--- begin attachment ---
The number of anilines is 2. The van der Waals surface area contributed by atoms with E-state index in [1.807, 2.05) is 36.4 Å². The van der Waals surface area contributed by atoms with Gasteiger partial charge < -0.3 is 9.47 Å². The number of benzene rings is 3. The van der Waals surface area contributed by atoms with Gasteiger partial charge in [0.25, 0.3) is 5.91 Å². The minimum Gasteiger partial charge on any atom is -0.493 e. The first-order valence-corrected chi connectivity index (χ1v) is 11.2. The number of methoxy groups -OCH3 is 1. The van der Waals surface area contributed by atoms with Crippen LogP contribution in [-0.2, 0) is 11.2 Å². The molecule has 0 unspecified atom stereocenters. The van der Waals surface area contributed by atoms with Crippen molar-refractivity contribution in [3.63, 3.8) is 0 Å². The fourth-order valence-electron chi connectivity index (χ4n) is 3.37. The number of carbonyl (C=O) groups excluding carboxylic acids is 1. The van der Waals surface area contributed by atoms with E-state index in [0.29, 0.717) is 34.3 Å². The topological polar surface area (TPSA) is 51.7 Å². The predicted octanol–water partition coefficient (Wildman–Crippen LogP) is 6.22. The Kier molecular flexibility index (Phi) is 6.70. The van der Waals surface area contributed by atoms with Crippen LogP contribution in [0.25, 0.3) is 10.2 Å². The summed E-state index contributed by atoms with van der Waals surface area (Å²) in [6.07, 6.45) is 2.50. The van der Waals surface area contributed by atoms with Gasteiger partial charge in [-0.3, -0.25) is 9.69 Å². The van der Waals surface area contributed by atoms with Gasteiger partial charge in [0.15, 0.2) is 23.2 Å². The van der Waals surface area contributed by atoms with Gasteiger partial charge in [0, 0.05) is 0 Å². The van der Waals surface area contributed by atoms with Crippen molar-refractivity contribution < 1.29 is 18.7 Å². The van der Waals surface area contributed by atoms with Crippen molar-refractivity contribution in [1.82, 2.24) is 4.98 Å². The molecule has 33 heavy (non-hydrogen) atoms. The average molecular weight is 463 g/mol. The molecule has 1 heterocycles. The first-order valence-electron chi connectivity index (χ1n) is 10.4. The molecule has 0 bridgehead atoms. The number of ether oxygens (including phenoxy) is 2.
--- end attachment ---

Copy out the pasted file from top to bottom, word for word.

The number of anilines is 2. The van der Waals surface area contributed by atoms with E-state index in [1.807, 2.05) is 36.4 Å². The van der Waals surface area contributed by atoms with Gasteiger partial charge < -0.3 is 9.47 Å². The number of benzene rings is 3. The van der Waals surface area contributed by atoms with Gasteiger partial charge in [0.25, 0.3) is 5.91 Å². The minimum Gasteiger partial charge on any atom is -0.493 e. The first-order valence-corrected chi connectivity index (χ1v) is 11.2. The number of methoxy groups -OCH3 is 1. The van der Waals surface area contributed by atoms with Crippen LogP contribution in [-0.2, 0) is 11.2 Å². The molecule has 0 unspecified atom stereocenters. The van der Waals surface area contributed by atoms with Crippen molar-refractivity contribution in [3.63, 3.8) is 0 Å². The fourth-order valence-electron chi connectivity index (χ4n) is 3.37. The number of carbonyl (C=O) groups excluding carboxylic acids is 1. The van der Waals surface area contributed by atoms with E-state index in [0.29, 0.717) is 34.3 Å². The topological polar surface area (TPSA) is 51.7 Å². The predicted octanol–water partition coefficient (Wildman–Crippen LogP) is 6.22. The Kier molecular flexibility index (Phi) is 6.70. The van der Waals surface area contributed by atoms with Crippen LogP contribution in [0.25, 0.3) is 10.2 Å². The summed E-state index contributed by atoms with van der Waals surface area (Å²) in [6.07, 6.45) is 2.50. The van der Waals surface area contributed by atoms with Gasteiger partial charge in [-0.3, -0.25) is 9.69 Å². The van der Waals surface area contributed by atoms with Gasteiger partial charge in [0.15, 0.2) is 23.2 Å². The van der Waals surface area contributed by atoms with Gasteiger partial charge in [0, 0.05) is 0 Å². The van der Waals surface area contributed by atoms with Crippen molar-refractivity contribution < 1.29 is 18.7 Å². The van der Waals surface area contributed by atoms with Crippen molar-refractivity contribution in [1.82, 2.24) is 4.98 Å². The molecule has 33 heavy (non-hydrogen) atoms. The average molecular weight is 463 g/mol. The molecule has 1 heterocycles. The first-order valence-electron chi connectivity index (χ1n) is 10.4. The molecule has 0 bridgehead atoms. The number of ether oxygens (including phenoxy) is 2.